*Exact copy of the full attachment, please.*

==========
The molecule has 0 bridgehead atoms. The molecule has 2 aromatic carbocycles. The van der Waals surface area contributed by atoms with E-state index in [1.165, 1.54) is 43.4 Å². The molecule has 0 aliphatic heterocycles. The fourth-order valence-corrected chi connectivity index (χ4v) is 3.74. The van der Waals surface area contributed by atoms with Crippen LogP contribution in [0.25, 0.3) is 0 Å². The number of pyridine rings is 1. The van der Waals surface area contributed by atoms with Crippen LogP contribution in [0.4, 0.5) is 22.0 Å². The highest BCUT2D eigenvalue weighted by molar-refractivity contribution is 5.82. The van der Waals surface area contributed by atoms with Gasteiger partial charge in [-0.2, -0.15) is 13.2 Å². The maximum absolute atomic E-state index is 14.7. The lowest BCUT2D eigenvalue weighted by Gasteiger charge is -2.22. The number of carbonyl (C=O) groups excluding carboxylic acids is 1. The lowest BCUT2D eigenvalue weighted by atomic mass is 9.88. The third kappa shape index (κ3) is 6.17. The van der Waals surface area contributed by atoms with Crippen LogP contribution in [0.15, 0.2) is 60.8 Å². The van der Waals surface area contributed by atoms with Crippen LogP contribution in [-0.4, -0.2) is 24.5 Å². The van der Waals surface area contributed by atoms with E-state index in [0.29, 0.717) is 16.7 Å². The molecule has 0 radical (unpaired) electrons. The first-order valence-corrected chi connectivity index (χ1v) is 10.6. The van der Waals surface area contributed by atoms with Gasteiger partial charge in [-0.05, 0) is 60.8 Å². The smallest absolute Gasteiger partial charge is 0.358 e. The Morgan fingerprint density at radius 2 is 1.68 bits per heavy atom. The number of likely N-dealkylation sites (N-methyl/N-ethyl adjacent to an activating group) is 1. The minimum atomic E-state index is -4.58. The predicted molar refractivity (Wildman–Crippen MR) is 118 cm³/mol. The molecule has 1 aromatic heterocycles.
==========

The molecule has 0 bridgehead atoms. The molecule has 2 aromatic carbocycles. The van der Waals surface area contributed by atoms with E-state index in [1.165, 1.54) is 43.4 Å². The molecule has 0 aliphatic heterocycles. The fourth-order valence-corrected chi connectivity index (χ4v) is 3.74. The van der Waals surface area contributed by atoms with Crippen LogP contribution in [0.25, 0.3) is 0 Å². The number of pyridine rings is 1. The van der Waals surface area contributed by atoms with Crippen LogP contribution in [0.4, 0.5) is 22.0 Å². The highest BCUT2D eigenvalue weighted by molar-refractivity contribution is 5.82. The van der Waals surface area contributed by atoms with Gasteiger partial charge in [-0.2, -0.15) is 13.2 Å². The maximum absolute atomic E-state index is 14.7. The lowest BCUT2D eigenvalue weighted by Gasteiger charge is -2.22. The number of carbonyl (C=O) groups excluding carboxylic acids is 1. The lowest BCUT2D eigenvalue weighted by atomic mass is 9.88. The third kappa shape index (κ3) is 6.17. The van der Waals surface area contributed by atoms with Crippen LogP contribution in [0.15, 0.2) is 60.8 Å². The van der Waals surface area contributed by atoms with Crippen LogP contribution in [-0.4, -0.2) is 24.5 Å². The van der Waals surface area contributed by atoms with E-state index in [0.29, 0.717) is 16.7 Å². The molecule has 0 radical (unpaired) electrons. The first-order valence-corrected chi connectivity index (χ1v) is 10.6. The van der Waals surface area contributed by atoms with Gasteiger partial charge in [-0.05, 0) is 60.8 Å². The smallest absolute Gasteiger partial charge is 0.358 e. The Morgan fingerprint density at radius 2 is 1.68 bits per heavy atom. The number of likely N-dealkylation sites (N-methyl/N-ethyl adjacent to an activating group) is 1. The minimum atomic E-state index is -4.58. The predicted molar refractivity (Wildman–Crippen MR) is 118 cm³/mol. The molecule has 1 aromatic heterocycles.